It may be late winter, but my local farmer’s market is still thriving, offering the sweetest carrots and curliest kale. But how to turn this hardy winter produce into a cozy meal? Kristin Harmel’s weeknight minestrone soup is the answer.
Kristin is a journalist — she’s written for People, Ladies’ Home Journal, Woman’s Day, and many other publications — and a novelist who has published seven books. She also appears regularly as the travel expert on “The Daily Buzz,” a national morning show. I loved Kristin’s most recent novel, The Sweetness of Forgetting, which tells the story of Hope, a divorced mother who runs her family’s bakery on Cape Cod. When Hope’s French grandmother, who is slipping into Alzheimer’s, reveals snippets of a family tragedy, Hope travels to Paris on an emotional journey through the faith — and pâtisserie — of three religions.
Kristin has lived in Paris (in my neighborhood!) and currently resides in Orlando, Florida. Today, I’m thrilled to share her tips for fast, weeknight, writerly meals!
On her *tough* winter in Florida (don’t hate her):
My boyfriend, Jason, and I live in Florida, so even though it’s the winter, we’ve had some wonderful 70- and 80-degree days lately. A typical weeknight might consist of a bike ride to the lake in Baldwin Park; there’s a Mexican place we like that serves margaritas on the deck, and it’s lovely to sit out by the water. If the weather’s not quite as nice, we might stay home and rent a movie. Most weeknights include dinners cooked at home, even if we go out for happy hour first.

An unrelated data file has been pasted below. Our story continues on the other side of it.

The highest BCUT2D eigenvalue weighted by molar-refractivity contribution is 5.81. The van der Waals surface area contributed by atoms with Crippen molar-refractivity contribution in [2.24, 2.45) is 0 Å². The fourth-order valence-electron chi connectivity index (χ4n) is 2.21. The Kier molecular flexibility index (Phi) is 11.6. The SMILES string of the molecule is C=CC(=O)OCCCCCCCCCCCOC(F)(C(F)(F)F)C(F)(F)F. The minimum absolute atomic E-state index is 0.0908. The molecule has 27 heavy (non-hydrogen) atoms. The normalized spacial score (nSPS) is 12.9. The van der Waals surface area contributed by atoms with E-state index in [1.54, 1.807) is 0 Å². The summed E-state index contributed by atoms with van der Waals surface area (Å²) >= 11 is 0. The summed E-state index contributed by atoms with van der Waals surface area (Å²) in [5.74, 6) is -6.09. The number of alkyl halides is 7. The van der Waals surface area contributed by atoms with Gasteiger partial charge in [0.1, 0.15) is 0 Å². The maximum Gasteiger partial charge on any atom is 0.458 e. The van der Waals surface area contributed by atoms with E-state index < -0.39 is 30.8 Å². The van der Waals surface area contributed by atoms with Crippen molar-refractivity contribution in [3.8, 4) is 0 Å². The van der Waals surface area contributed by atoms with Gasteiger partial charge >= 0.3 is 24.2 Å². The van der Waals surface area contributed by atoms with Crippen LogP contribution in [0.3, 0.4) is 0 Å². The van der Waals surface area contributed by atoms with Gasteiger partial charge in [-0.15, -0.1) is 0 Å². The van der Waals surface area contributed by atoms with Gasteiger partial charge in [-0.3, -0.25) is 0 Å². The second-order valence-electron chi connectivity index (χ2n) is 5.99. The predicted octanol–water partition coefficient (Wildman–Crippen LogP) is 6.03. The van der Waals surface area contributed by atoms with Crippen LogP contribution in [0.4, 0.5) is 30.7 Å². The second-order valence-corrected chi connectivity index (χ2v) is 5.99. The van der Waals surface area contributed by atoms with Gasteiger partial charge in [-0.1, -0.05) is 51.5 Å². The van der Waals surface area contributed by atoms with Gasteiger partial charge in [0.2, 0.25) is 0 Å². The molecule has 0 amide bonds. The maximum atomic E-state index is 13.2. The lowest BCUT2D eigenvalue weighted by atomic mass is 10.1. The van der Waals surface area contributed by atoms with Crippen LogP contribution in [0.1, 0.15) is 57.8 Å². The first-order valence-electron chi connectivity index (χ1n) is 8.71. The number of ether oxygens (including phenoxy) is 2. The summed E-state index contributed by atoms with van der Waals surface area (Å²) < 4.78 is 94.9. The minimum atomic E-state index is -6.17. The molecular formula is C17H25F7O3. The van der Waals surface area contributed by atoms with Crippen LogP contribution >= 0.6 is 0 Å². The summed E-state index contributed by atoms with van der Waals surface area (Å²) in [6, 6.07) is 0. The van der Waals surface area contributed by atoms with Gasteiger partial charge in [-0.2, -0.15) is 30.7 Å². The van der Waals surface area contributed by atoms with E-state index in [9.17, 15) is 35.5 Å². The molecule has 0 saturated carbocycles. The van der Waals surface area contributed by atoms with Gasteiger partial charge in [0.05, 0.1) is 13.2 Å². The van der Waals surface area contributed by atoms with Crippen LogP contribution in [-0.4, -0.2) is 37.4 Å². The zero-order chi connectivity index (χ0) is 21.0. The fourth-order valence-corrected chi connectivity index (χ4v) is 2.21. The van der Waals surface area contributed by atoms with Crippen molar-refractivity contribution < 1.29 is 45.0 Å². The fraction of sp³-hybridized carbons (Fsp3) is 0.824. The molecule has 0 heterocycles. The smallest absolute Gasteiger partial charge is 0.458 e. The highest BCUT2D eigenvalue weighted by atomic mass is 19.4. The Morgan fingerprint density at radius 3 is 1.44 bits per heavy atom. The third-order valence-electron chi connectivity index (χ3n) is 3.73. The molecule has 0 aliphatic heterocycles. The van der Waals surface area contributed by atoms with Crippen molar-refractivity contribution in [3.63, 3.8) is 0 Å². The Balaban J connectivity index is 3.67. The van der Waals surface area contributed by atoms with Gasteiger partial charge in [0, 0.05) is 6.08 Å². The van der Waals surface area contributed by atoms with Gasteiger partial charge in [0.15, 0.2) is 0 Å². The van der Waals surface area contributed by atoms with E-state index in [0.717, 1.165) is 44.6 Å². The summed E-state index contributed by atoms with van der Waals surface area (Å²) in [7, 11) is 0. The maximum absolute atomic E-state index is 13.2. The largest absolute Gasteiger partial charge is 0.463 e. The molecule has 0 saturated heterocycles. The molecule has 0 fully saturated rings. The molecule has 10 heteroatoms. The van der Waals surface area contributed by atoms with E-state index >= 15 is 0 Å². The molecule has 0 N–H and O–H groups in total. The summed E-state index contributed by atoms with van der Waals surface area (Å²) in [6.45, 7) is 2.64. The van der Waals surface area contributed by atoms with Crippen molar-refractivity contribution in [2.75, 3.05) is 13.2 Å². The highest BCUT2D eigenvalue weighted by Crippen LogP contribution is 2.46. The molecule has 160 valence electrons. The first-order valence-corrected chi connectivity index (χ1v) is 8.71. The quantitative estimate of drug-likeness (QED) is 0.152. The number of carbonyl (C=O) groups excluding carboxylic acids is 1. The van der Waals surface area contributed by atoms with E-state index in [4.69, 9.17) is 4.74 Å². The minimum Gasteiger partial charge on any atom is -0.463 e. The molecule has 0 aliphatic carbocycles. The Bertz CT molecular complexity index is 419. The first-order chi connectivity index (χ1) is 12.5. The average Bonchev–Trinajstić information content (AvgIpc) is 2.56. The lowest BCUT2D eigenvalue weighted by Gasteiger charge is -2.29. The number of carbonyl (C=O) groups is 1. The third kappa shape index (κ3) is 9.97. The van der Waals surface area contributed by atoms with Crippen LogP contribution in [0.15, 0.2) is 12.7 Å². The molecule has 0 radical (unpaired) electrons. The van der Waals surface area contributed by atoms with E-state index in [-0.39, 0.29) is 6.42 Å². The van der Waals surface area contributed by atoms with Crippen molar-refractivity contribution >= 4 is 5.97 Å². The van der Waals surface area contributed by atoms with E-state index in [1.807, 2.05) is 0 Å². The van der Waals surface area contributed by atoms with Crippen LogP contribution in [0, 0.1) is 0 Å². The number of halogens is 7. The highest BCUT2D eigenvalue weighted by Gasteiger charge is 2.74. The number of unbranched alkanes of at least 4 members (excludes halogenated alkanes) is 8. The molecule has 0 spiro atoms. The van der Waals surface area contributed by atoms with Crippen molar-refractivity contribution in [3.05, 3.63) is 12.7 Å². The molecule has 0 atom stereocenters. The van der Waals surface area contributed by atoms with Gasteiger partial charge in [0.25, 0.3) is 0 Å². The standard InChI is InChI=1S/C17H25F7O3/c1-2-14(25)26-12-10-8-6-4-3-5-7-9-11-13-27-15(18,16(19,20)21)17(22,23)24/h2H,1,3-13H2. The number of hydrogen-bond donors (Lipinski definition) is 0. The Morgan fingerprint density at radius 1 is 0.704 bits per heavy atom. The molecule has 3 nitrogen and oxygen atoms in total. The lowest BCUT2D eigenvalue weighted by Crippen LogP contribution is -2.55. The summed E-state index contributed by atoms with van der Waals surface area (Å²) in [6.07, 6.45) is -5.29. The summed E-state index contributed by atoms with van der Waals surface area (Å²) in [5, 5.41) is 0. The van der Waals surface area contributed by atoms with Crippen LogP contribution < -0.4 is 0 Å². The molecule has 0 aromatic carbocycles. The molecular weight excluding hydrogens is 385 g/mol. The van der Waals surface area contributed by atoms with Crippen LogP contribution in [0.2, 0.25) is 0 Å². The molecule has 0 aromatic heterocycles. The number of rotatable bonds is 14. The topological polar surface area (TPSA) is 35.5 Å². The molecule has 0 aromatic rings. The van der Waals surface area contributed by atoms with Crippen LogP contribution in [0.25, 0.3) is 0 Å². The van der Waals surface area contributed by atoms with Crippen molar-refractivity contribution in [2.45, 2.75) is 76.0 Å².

On her secret weapon in the kitchen:
I am a big fan of my slow cooker, so it’s not unusual for me to throw several ingredients in first thing in the morning and let them cook all day. I particularly like stews, hearty soups, chili and pulled barbecue chicken, all of which are super-easy slow cooker meals that require 5-20 minutes of prep. By the time the meal is ready eight hours later, I’ve almost forgotten about preparing it, so it’s as if there’s a magical chef hiding in my kitchen, catering my meals. I also have a rice cooker that I use at least twice a week and I always keep white and brown rice on hand.